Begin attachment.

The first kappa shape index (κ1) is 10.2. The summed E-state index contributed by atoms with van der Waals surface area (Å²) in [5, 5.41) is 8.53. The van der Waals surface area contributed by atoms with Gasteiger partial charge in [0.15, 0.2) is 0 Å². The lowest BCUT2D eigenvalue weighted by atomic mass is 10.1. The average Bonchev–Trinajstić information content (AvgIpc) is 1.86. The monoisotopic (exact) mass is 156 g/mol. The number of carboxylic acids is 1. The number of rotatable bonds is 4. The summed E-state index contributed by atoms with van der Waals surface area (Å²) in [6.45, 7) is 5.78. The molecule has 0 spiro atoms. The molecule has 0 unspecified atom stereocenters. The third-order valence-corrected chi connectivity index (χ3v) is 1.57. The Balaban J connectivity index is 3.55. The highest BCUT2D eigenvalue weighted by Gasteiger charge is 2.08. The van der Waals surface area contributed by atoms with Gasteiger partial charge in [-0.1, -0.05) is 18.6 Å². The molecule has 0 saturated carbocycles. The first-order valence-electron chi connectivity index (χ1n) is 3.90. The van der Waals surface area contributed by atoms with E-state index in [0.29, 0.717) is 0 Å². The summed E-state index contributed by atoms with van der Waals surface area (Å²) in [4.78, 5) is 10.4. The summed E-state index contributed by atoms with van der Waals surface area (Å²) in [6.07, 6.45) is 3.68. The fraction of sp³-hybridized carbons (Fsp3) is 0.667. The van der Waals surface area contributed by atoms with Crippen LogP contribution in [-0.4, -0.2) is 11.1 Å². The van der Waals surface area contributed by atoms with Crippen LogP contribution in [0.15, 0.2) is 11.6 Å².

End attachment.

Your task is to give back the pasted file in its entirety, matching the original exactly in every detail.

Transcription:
The first kappa shape index (κ1) is 10.2. The summed E-state index contributed by atoms with van der Waals surface area (Å²) in [5, 5.41) is 8.53. The van der Waals surface area contributed by atoms with Gasteiger partial charge in [0.15, 0.2) is 0 Å². The lowest BCUT2D eigenvalue weighted by atomic mass is 10.1. The average Bonchev–Trinajstić information content (AvgIpc) is 1.86. The monoisotopic (exact) mass is 156 g/mol. The number of carboxylic acids is 1. The number of rotatable bonds is 4. The summed E-state index contributed by atoms with van der Waals surface area (Å²) in [6.45, 7) is 5.78. The molecule has 0 spiro atoms. The molecule has 0 unspecified atom stereocenters. The third-order valence-corrected chi connectivity index (χ3v) is 1.57. The Balaban J connectivity index is 3.55. The highest BCUT2D eigenvalue weighted by Gasteiger charge is 2.08. The van der Waals surface area contributed by atoms with Gasteiger partial charge in [-0.1, -0.05) is 18.6 Å². The molecule has 0 saturated carbocycles. The first-order valence-electron chi connectivity index (χ1n) is 3.90. The van der Waals surface area contributed by atoms with E-state index in [0.29, 0.717) is 0 Å². The summed E-state index contributed by atoms with van der Waals surface area (Å²) in [4.78, 5) is 10.4. The summed E-state index contributed by atoms with van der Waals surface area (Å²) in [6.07, 6.45) is 3.68. The fraction of sp³-hybridized carbons (Fsp3) is 0.667. The van der Waals surface area contributed by atoms with Crippen LogP contribution in [-0.4, -0.2) is 11.1 Å². The van der Waals surface area contributed by atoms with Crippen LogP contribution in [0.15, 0.2) is 11.6 Å².